By MAIMBOLWA MULIKELELA -
ZAMBIAN farmers will now be able to sell their crops which are not yet harvested or planted through the agricultural commodity exchange market.
This follows the launch of the Zambian Commodity Exchange (ZAMACE) which has signed an agreement with the Johannesburg Stock Exchange (JSE).
ZAMACE acting chairperson Richard Lisimba said the agreement with JSE would within six months enable ZAMACE to project prices of crops not yet harvested, or even planted as was the case in South Africa.
ZAMACE aims to provide an efficient and vibrant agricultural commodity exchange supported by a warehouse certification and receipt system to enhance market access, liquidity and credibility.
Mr Lisimba said ZAMACE would also implement the warehouse receipt system that would enhance market access, liquidity and credibility in the commodity markets.
He said this during the launch of ZAMACE in Lusaka on Tuesday.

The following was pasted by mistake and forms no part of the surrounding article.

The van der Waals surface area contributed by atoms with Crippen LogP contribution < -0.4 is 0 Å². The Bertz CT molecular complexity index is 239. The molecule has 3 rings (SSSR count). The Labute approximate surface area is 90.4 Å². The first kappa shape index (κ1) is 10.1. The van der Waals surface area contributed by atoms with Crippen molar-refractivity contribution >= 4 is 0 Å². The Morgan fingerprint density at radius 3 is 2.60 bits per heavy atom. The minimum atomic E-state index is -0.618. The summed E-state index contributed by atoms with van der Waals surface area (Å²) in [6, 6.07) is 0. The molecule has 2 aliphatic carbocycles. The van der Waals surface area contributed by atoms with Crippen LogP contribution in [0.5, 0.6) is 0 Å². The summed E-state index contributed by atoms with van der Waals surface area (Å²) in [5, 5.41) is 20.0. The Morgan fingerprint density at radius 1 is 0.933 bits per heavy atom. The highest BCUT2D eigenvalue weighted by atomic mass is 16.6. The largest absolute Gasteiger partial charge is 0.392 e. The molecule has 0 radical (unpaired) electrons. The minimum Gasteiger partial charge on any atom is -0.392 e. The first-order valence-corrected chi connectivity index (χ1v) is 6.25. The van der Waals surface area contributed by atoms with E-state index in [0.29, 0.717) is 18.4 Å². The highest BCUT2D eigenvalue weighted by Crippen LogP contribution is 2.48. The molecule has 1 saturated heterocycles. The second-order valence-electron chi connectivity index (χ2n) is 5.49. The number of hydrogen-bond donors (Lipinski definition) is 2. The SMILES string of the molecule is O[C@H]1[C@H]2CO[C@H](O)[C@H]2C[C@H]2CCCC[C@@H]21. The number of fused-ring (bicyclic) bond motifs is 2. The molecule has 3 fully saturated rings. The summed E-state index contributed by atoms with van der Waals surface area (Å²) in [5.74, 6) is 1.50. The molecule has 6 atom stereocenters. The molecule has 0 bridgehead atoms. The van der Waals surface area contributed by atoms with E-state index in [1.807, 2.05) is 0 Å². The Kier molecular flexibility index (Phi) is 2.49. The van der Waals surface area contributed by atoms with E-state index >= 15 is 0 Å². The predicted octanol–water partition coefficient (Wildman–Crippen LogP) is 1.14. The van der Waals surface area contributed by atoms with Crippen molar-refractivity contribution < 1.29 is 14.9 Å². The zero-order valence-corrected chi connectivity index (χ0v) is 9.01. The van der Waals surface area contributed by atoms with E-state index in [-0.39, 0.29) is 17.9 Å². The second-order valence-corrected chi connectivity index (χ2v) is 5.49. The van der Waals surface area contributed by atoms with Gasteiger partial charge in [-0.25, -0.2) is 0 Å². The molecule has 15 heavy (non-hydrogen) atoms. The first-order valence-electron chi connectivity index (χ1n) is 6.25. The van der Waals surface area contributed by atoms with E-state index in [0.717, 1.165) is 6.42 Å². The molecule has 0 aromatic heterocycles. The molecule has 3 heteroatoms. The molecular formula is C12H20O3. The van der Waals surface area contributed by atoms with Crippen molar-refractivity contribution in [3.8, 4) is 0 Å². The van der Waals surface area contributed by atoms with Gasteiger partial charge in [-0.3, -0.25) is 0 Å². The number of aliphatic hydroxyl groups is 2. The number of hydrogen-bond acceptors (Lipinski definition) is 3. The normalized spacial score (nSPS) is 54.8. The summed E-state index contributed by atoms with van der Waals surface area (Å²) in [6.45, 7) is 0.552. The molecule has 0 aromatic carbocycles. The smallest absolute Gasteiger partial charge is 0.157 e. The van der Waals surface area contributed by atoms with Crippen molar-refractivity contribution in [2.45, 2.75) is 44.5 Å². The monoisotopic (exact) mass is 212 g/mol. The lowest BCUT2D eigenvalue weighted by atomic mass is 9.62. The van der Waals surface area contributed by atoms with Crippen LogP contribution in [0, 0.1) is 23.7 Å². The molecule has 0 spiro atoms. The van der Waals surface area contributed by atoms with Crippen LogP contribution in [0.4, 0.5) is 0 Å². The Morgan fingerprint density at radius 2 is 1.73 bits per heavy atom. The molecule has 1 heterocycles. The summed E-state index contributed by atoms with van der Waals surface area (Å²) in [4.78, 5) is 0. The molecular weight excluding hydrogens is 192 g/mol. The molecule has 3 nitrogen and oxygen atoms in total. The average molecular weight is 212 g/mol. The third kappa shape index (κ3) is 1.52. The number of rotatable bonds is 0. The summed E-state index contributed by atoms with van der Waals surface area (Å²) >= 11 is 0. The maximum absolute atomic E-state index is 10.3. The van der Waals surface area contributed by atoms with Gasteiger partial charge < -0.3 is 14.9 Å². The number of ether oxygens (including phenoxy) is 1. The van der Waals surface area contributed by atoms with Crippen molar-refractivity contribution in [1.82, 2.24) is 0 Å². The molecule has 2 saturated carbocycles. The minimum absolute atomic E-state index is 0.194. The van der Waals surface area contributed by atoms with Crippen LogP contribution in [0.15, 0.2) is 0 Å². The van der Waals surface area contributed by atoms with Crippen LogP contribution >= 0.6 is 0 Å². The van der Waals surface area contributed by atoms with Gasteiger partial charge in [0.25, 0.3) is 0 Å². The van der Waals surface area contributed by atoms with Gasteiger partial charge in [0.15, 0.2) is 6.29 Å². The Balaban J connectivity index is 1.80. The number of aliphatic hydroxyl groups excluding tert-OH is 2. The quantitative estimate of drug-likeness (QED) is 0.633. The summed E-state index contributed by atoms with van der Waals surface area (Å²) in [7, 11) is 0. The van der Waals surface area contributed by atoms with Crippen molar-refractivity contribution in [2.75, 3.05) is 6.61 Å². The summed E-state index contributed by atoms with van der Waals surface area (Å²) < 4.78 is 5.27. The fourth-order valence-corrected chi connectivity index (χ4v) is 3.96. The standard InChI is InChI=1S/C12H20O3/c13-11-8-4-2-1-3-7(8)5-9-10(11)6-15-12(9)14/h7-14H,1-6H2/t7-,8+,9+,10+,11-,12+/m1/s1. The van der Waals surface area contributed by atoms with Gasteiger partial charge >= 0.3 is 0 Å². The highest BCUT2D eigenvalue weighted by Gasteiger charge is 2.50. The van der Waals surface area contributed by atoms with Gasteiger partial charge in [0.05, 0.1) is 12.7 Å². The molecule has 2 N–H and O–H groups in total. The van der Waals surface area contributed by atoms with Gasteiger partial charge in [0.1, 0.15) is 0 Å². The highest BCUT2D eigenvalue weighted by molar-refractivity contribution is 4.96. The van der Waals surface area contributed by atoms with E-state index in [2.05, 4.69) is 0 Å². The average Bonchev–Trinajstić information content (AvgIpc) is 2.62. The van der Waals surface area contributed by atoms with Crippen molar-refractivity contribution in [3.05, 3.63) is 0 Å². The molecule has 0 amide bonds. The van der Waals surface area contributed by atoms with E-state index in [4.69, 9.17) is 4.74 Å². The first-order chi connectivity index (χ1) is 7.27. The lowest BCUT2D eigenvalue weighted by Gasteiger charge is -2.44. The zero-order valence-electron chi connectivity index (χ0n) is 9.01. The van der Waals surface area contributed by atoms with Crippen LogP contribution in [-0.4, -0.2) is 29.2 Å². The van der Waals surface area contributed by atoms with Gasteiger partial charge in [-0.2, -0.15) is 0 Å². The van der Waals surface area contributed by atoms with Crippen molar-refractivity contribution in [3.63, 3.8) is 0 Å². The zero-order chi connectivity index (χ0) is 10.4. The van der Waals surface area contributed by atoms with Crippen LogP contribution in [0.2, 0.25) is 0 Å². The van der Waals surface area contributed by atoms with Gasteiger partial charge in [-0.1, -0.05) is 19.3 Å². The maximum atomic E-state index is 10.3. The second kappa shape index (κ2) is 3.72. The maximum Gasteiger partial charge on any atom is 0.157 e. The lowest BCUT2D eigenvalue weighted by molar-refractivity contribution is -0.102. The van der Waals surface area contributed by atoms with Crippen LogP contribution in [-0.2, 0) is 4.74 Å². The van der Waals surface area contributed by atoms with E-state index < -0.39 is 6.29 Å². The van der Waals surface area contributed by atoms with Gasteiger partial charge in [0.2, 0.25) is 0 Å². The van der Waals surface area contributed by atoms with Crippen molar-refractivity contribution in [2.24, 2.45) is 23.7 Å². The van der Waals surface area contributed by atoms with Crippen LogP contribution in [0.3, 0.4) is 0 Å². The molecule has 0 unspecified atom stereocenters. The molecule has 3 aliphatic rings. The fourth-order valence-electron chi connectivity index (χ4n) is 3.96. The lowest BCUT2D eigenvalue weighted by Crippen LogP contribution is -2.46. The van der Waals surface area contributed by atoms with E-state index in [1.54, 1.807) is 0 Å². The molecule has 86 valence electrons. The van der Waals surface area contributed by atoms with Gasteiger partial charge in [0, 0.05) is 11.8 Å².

Mr Lisimba explained that ZAMACE would provide a number of services such as the certification of warehouse, issuance of negotiable warehouse receipt, a trading platform for the farmers and Zambia commodities futures contracts with JSE.
“We have concrete plans on the rollout of these services countrywide and to demonstrate this fact, we are today witnessing the opening of an initial certified warehouse space of 300,000 tonnes that is available to receive grains and issue ZAMACE warehouse receipts,” he said.
ZAMACE also signed an agreement with Musika Development Initiative to support the commodity exchange market move towards commercial self-sufficiency.
Agriculture Minister Given Lubinda said the launch of ZAMACE would limit the involvement of the Food Reserve Agency (FRA) in the grain marketing season thereby increasing private sector participation.
Mr Lubinda said there was need to provide an efficient and vibrant agricultural commodity exchange that was supported by a warehouse certification and receipt system to improve the commodities market.
Meanwhile, Musika managing director Reuben Banda has said his organisation had provided technical assistance and financial support to a tune of US$249,700 to maintain ZAMACE operations.